Of all the things written about Graeme Swann, what stands out is this bit from the book Twirlymen, journalist Amol Rajan's wonderful book on the history of spin bowling.
This pertains to a couple of incidents in 2000, when Swann, 21, was trying to establish a place in the England squad amidst talks of his perceived attitude problems.
Rajan writes: "At Bloemfontein one morning during that tour, the selectors, coach and a few medical staff were in discussion, and happened to all be facing one way during practice. Swann was walking behind them when he decided to do a very funny thing. He stuck his right hand into his trousers, took his penis out, waved it at the selectors in mock invitation, twirled it round a few times, slipped it back in, and walked off, a giant smile moving across his face."
"On that same tour, as Darren Gough was discussing the finer points of Kierkegaard with an attractive lady in a nightclub, Swann invited himself into the conversation — he's always been a keen amateur philosopher — and discovered he hadn't been formally summoned to do so. For this he received a faceful of Gough's right hand, fist clenched.
"He also slept through two alarm calls, missing the team coach. [Duncan] Fletcher had his unflattering doubts about the young spinner's temperament confirmed. 'There was a lot of Jack Daniel's drunk on that trip,' Swann has opined more recently. He wasn't talking about Fletcher."
Swift Rise, Swift Fall
Early in his career, Swann was marked for great things. Helped by the big-turning wickets at home in Northamptonshire, he broke into the England side at a young age. Fletcher, known for his disciplinarian approach, didn't think much of Swann's wayward ways. Plainly speaking, Swann had no chance while Fletcher was around.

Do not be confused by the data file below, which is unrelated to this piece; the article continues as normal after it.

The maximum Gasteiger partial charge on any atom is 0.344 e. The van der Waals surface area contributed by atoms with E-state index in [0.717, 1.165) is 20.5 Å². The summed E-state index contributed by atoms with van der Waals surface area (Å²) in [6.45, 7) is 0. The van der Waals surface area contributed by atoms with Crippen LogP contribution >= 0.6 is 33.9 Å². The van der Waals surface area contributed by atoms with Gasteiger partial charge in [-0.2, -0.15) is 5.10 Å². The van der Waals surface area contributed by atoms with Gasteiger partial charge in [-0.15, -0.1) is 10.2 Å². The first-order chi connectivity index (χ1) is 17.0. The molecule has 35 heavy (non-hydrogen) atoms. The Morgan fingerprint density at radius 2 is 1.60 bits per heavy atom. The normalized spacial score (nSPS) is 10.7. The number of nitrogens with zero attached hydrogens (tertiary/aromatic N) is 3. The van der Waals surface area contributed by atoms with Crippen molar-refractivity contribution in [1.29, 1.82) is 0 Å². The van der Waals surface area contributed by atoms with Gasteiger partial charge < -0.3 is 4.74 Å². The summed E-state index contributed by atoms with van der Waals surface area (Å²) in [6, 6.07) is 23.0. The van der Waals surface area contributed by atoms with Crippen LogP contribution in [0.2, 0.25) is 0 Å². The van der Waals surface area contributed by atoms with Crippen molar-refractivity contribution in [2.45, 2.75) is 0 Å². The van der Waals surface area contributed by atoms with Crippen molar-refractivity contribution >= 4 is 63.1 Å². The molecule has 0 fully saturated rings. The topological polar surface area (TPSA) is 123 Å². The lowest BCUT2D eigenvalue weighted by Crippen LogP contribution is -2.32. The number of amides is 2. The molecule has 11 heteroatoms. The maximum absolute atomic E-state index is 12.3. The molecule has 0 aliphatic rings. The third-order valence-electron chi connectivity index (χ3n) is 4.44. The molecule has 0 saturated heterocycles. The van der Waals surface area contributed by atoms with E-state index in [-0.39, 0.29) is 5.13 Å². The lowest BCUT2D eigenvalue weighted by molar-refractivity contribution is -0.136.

As a result, Ashley Giles — a spinner of modest means — was favoured heavily in the Nasser-Fletcher reign era. It didn't help that Swann had hit "rock bottom", thanks in some part to the Northants coach Kepler Wessels, who too is in the Fletcher mould. [An aside: notice how Chennai Super Kings chose to find a new coach though they had reached the 2008 IPL final with Wessels?]
In 2009, when his world was a better place, he'd spoken about his state of mind during his dark days:
"[We] played on bunsens [turning pitches] at Northampton all the following year. My cricket went into decline. I hated it. There then began not that long after what was a detestable state of affairs at Northampton. It was horrendous. I was probably clinically depressed."
"I remember turning up in the car park one day, putting my head on the steering wheel and thinking, 'How can I go through this again?'. I would have been more than happy to give the game up. If somebody had said come and work on a cruise ship for six months I'd have probably bitten their hand off."
Things changed for the better when Swann moved to Nottinghamshire, where his captain Chris Read and director Mick Newell instructed him to be patient, stick to bowling straighter and develop subtle variations like the arm ball, slider, under-spinner and the quicker-ball (which made Suresh Raina's life hell recently).
Finally, the Fletcher era ended in 2007. In the same year, Swann made his England comeback. Next year, on Test debut in Chennai, he dismissed Gambhir Gambhir and Rahul Dravid in his first over. English cricket would never be the same again.
When he leads England against the West Indies this week, it will be a small victory for the jokers of the pack, the rebels, and for everyone who's ever risen after hitting rock-bottom.
More about Graeme Swann on Y! Cricket